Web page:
A novel, regulatory accepted approach is developed that enables competent authorities to decide whether landfill aftercare can be reduced or terminated. Our previous paper (Brand et al., Waste Management 2016, 56, 255–261, https://doi.org//10.1016/j.wasman.2016.07.038) outlines the general approach, that consists of a 10-year treatment phase (e.g., aeration, leachate recirculation), in combination with site-specific Environmental Protection Criteria (EPC) for contaminant concentrations in the landfill leachate after treatment. The current paper presents the unique modelling approach by which the site-specific EPC are derived. The modelling approach is based on the use of mechanistic multi-surface geochemical models covering the main sorption processes in soils underneath the landfills, and is composed of widely-accepted surface complexation models in combination with published “generic” parameter sets. This approach enables the consideration of the main site-specific soil properties that influence the attenuation of emitted contaminants. In addition, the sensitivity of the EPC is shown for variation of the main physicochemical-assumptions and policy-based decisions. Site-specific soil properties have been found to substantially determine the EPC and include soil-pH, dissolved organic matter, and iron-(hydr)oxide content. Apart from the sorption capacity of the local soil, EPC also depend strongly on the assumed dilution with local groundwater in the saturated zone. An important policy-related decision that influences the calculated EPC is the assessment period during which the groundwater is protected. The transparent setup of the approach using geochemical modelling, the explicit consideration of site-specific properties and the achieved regulatory acceptance may also stimulate application to landfills in other countries.
Risk assessment of aflatoxin B1 exposure from maize and peanut consumption in Indonesia using the margin of exposure and liver cancer risk estimation approaches
Nugraha, Ananditya ; Khotimah, Khusnul ; Rietjens, Ivonne M.C.M. - \ 2018
Food and Chemical Toxicology 113 (2018). - ISSN 0278-6915 - p. 134 - 144.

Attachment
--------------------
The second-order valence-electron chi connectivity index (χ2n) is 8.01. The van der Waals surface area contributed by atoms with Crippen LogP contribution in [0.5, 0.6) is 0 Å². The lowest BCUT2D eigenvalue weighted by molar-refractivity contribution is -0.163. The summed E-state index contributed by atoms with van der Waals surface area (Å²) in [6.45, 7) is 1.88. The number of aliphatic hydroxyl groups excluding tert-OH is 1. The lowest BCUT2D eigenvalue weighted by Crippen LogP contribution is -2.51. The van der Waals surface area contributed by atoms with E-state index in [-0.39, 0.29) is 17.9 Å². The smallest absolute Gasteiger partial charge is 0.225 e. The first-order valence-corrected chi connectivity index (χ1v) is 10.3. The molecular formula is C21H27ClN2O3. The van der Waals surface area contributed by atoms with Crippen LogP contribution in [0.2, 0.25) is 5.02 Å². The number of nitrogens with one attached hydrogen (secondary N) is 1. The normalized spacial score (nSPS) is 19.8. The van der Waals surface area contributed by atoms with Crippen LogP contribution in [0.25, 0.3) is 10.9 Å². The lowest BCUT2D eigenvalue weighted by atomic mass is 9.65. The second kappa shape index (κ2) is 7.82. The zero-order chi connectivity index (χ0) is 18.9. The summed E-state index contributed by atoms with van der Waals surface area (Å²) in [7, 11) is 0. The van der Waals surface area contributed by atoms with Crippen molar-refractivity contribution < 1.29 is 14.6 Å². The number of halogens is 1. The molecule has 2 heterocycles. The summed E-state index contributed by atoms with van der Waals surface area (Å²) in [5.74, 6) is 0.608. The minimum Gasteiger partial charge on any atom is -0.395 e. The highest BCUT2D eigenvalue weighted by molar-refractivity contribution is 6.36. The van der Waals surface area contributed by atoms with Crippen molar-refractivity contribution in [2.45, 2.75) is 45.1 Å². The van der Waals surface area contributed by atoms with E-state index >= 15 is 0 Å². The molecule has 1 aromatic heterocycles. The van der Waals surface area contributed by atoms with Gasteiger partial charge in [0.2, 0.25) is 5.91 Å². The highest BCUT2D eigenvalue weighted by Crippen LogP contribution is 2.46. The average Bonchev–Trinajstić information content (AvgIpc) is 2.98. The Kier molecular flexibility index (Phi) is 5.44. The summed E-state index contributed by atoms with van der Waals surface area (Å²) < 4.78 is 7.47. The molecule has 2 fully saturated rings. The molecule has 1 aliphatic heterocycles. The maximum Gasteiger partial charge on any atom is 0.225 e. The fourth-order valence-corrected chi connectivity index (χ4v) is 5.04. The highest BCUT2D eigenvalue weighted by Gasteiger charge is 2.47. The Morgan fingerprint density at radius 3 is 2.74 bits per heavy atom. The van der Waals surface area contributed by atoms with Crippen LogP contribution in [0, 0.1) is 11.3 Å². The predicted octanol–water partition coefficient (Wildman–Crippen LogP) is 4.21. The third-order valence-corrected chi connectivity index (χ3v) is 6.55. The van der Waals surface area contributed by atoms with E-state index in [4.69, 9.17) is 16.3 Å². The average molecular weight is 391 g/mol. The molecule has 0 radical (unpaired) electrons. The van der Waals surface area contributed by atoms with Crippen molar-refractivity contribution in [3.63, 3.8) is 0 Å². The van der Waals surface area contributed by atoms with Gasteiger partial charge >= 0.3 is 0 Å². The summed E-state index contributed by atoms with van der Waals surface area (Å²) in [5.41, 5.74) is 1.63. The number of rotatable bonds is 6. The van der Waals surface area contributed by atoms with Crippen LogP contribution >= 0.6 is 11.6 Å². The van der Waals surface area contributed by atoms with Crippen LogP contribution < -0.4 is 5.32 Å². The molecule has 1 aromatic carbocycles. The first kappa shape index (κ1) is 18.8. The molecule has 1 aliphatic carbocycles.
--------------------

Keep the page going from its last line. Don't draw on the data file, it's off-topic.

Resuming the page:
Aflatoxin B1 - Liver cancer - Maize - MOE - Peanut - Risk assessment
Aflatoxin B1 (AfB1) is a secondary fungal metabolite product widely found in many foodstuffs and considered a public health concern worldwide due to its genotoxicity and carcinogenicity. Tropical climate and inappropriate food safety practices in Indonesia are the favorable conditions for AfB1 contamination of foodstuffs. Despite these challenges, there has been a limited number of risk assessment of AfB1 conducted in Indonesia. Therefore, this paper aimed to gather all available occurrence data of AfB1 in maize and peanut originating from Indonesia and used the occurrence data to evaluate the risk of exposure to AfB1 using the Margin of Exposure (MOE) and the quantitative liver cancer risk approaches established by EFSA and FAO/WHO respectively. Risk assessment using both the MOE and quantitative liver cancer risk approaches revealed that AfB1 exposure from maize and peanut consumption in Indonesia is of concern. The MOE values derived from consumption of maize and peanut originating from Indonesia were generally below 10,000, and for several occurrence data were even below 1000. The estimated number of liver cancer cases associated with AfB1 exposure generally was above the 0.1 cancer cases/100,000 individuals/75 years. Altogether the evaluation reveals the urgency for risk management of AfB1 in Indonesia.
Exposure assessment of process-related contaminants in food by biomarker monitoring
Rietjens, Ivonne M.C.M. ; Dussort, P. ; Günther, Helmut ; Hanlon, Paul ; Honda, Hiroshi ; Mally, Angela ; O’Hagan, Sue ; Scholz, Gabriele ; Seidel, Albrecht ; Swenberg, James ; Teeguarden, Justin ; Eisenbrand, Gerhard - \ 2018
Archives of Toxicology 92 (2018)1. - ISSN 0340-5761 - p. 15 - 40.
Biomarkers - Dietary process-related contaminants - External exposure assessment - Physiologically based kinetic models - Risk assessment